The first effects of the storm Fiona were felt Friday evening in Guadeloupe, placed in red vigilance for heavy rains and thunderstorms shortly before 6 p.m. Some roads were already waterlogged in the evening, especially on Basse-Terre, where the bulk of the phenomenon is expected during the night. In some areas, rainfall could exceed 200 mm cumulatively, with risks of floods and floods.
Heavy and stormy showers until midday
According to the latest bulletin from the Guadeloupe Meteorological Center, the center of storm Fiona was at midnight “in the Caribbean 40 km from Basse-Terre” and was moving west. Gusty winds were expected “up to 100/120 km / h” in Guadeloupe overnight, according to meteorologists.
Heavy rains generating “numerous floods” were expected to intensify over the following hours and last until early morning, often accompanied by thunderstorms, with cumulative rains of up to 150 mm or more in three hours.
Many heavy and stormy showers were expected until midday, according to the Guadeloupe Meteorological Center. Météo-France has also maintained orange vigilance for “violent winds” and “waves-submersion”. “All trips are to be avoided from now on (…) you really have to stay at home” to “avoid risks being taken”, insisted the prefect of Guadeloupe, Alexandre Rochatte, Friday evening in the media local.
Air traffic suspended
The Saint-Louis road, “whose ford has already overflowed” was to be closed at 6 p.m. local time and the Traversée road at 7 p.m. “due to the risk of the risk of falling trees”, indicated the prefecture in a press release published Friday at the end of the afternoon. “Air traffic will be suspended from 7 p.m. tonight until tomorrow Saturday at 12 p.m.” and will only resume depending on weather conditions, the statement also said.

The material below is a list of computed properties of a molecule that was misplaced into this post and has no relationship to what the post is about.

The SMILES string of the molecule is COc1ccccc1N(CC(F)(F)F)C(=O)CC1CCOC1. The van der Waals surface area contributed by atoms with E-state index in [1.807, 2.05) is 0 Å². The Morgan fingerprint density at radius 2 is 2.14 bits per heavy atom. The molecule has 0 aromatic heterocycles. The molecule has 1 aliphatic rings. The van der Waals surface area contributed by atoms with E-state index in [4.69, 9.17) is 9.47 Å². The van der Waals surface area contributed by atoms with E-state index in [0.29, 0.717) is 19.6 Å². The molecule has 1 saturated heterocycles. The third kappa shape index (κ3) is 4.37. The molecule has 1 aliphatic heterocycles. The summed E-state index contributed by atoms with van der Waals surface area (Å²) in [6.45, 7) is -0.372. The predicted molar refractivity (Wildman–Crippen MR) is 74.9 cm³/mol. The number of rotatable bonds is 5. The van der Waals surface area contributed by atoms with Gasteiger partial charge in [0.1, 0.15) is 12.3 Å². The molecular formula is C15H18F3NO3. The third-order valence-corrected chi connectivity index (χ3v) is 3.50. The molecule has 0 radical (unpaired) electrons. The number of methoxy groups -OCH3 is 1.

Storm Fiona was initially supposed to touch the Guadeloupe archipelago but “descended a little further south than expected”, according to Météo-France, which placed Martinique on orange alert “heavy rains and thunderstorms”.
All schools in Guadeloupe closed at noon (6:00 p.m. in Paris) and many residents tidied the terraces, busy removing potential projectiles, likely to create damage under the effects of the wind.
In the supermarkets of the island, the queues at the checkout had been long Friday morning. In particular, customers had stocked up on water packs, to compensate for the cuts that often occur during bad weather. “I took three, that should be enough until Sunday, when the sun should come back”, testified Mylène H., 56, in the rays with a shopping cart filled with water and canned goods, “in case “.
All weekend activities such as sports competitions, or Heritage Days, have been canceled due to the arrival of the storm. The Heritage Days may be postponed “to a later date” said the prefecture on Friday morning in a press release.
According to Météo France, Fiona “formed in the center of the Atlantic on September 15” and “this is the 6th tropical system of the season in the Atlantic basin”. September 16 is also the anniversary of Cyclone Hugo, a category 5 hurricane that devastated the island in 1989.